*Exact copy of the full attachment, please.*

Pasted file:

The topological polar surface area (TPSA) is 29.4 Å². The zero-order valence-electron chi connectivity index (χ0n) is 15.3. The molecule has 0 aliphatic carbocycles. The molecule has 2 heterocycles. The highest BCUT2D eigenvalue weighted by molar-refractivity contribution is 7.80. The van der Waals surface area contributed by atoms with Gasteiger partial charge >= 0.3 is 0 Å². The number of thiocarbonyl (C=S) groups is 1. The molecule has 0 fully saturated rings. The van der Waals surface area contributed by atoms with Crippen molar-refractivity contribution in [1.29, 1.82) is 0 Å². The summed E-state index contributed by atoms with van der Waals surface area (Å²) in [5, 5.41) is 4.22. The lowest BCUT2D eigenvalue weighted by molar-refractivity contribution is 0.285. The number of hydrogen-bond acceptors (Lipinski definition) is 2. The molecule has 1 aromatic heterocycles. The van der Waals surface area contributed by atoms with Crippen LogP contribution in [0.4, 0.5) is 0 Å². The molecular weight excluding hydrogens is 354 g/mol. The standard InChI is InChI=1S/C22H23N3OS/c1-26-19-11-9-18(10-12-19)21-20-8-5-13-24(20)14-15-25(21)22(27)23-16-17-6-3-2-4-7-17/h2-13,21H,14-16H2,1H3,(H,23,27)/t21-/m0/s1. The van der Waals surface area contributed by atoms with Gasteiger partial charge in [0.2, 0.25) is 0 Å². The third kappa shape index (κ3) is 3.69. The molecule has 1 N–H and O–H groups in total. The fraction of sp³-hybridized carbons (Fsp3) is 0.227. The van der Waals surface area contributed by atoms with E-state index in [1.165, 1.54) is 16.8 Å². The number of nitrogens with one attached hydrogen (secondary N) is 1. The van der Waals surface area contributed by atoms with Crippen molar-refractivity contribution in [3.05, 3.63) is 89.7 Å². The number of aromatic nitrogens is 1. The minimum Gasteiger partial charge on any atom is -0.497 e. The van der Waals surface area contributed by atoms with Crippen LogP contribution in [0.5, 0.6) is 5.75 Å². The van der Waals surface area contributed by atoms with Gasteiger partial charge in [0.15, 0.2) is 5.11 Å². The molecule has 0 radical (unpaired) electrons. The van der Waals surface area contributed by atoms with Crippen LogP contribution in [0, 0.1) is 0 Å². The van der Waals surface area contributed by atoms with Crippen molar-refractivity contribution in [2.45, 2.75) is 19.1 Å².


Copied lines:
The topological polar surface area (TPSA) is 29.4 Å². The zero-order valence-electron chi connectivity index (χ0n) is 15.3. The molecule has 0 aliphatic carbocycles. The molecule has 2 heterocycles. The highest BCUT2D eigenvalue weighted by molar-refractivity contribution is 7.80. The van der Waals surface area contributed by atoms with Gasteiger partial charge >= 0.3 is 0 Å². The number of thiocarbonyl (C=S) groups is 1. The molecule has 0 fully saturated rings. The van der Waals surface area contributed by atoms with Crippen molar-refractivity contribution in [1.29, 1.82) is 0 Å². The summed E-state index contributed by atoms with van der Waals surface area (Å²) in [5, 5.41) is 4.22. The lowest BCUT2D eigenvalue weighted by molar-refractivity contribution is 0.285. The number of hydrogen-bond acceptors (Lipinski definition) is 2. The molecule has 1 aromatic heterocycles. The van der Waals surface area contributed by atoms with Crippen LogP contribution in [0.4, 0.5) is 0 Å². The molecular weight excluding hydrogens is 354 g/mol. The standard InChI is InChI=1S/C22H23N3OS/c1-26-19-11-9-18(10-12-19)21-20-8-5-13-24(20)14-15-25(21)22(27)23-16-17-6-3-2-4-7-17/h2-13,21H,14-16H2,1H3,(H,23,27)/t21-/m0/s1. The van der Waals surface area contributed by atoms with Gasteiger partial charge in [0.2, 0.25) is 0 Å². The third kappa shape index (κ3) is 3.69. The molecule has 1 N–H and O–H groups in total. The fraction of sp³-hybridized carbons (Fsp3) is 0.227. The van der Waals surface area contributed by atoms with E-state index in [1.165, 1.54) is 16.8 Å². The number of nitrogens with one attached hydrogen (secondary N) is 1. The van der Waals surface area contributed by atoms with Crippen molar-refractivity contribution in [3.05, 3.63) is 89.7 Å². The number of aromatic nitrogens is 1. The minimum Gasteiger partial charge on any atom is -0.497 e. The van der Waals surface area contributed by atoms with Crippen LogP contribution in [0.5, 0.6) is 5.75 Å². The van der Waals surface area contributed by atoms with Gasteiger partial charge in [0.15, 0.2) is 5.11 Å². The molecule has 0 radical (unpaired) electrons. The van der Waals surface area contributed by atoms with Crippen LogP contribution in [0, 0.1) is 0 Å². The van der Waals surface area contributed by atoms with Crippen molar-refractivity contribution in [2.45, 2.75) is 19.1 Å².